Why We Cannot Stop Thinking About the Pregnant Ukrainian Woman
I was going to write about how in each of us is a creative spark. Hidden deep or worn on the skin glowing and luminous, depending on the day or hour.
But in the midst of war it feels like an obscene luxury to write about art and inner life, or how it takes work to cultivate a sense of quiet (no matter that those are the things that allows humans to emerge from war still human). It feels obscene to bemoan leafblowers and garbage trucks and Twitter addiction, when my tv screen shows a pregnant woman on a stretcher cradling her belly as she is carried out of a smoldering maternity hospital, and we are now being told that she and her baby have died.
What good are words on inner light and art to her, or the doctors who tried to save her, or her husband and father who went to retrieve her body?
See her in a different light, say three weeks ago, luminous. Stringing twinkle lights in the baby’s room, hanging a mobile above the crib, pausing for a Braxton-Hicks, hands on her belly. Happy or nervous or hopeful for the life she is about to be born into: long nights, sore nipples, wet diapers; softest skin, quietest longing, deepest eyes locking.
And is there another child, a soon-to-be big sister or brother? Or is this to be the first time she feels her milk come in, the aching tingling fullness, the relief of latching on — a relief both physical and emotional, learning that her milk does flow, her child will grow. Will it be the first time she feels the heady power of being all another human needs — nourishment, bottomless well of love, defender against all dangers?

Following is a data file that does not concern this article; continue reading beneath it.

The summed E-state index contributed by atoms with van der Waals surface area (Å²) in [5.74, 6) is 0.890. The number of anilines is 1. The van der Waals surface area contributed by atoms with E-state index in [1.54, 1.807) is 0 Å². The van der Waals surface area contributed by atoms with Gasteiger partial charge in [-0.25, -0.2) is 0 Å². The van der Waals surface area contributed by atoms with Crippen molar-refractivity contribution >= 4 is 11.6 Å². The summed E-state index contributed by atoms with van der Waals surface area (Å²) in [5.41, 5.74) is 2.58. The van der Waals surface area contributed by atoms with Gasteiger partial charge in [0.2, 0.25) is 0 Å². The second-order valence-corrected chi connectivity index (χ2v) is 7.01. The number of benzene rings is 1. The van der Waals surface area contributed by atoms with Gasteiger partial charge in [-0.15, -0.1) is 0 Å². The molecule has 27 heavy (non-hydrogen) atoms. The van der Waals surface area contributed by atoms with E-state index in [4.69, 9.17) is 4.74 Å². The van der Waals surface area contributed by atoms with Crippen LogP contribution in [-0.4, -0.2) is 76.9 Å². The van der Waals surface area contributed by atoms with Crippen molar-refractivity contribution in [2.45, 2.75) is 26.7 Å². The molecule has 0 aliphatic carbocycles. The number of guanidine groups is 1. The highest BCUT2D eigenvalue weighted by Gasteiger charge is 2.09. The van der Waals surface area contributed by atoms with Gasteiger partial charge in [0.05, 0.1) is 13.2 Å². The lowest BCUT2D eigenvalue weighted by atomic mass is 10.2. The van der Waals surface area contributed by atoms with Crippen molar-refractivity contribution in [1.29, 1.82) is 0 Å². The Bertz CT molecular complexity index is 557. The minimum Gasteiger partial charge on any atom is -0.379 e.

Not all dangers. Nature may know nothing fiercer than a mother’s love, but a bomb is not of nature.
I turn away from the tv and indulge for one moment in magical wishing. I imagine mother and baby floating, rising, a unified twirl as blurry as a skater’s grand finale revolutions. I imagine them rising above the pain, the noise, the fear, the putrid smoke, the shattered eardrums, the broken hope, our forlorn failures and our lust for revenge. I imagine them arriving, their hidden sparks intact, restored, glowing in the firmament, watching what we do.
Let us not forget. Let the echo of her round-bellied body on a stretcher inform our decision-makers and strengthen their resolve. Let their deaths be the last.
Laura Nicole Diamond is the award-winning author of Shelter Us: a novel, and Dance with Me: a love letter, and editor of the anthology Deliver Me: True Confessions of Motherhood. She is at work on a memoir about becoming a foster mom to a teenage asylum-seeker. LauraNicoleDiamond.com. Facebook, Twitter, and Instagram.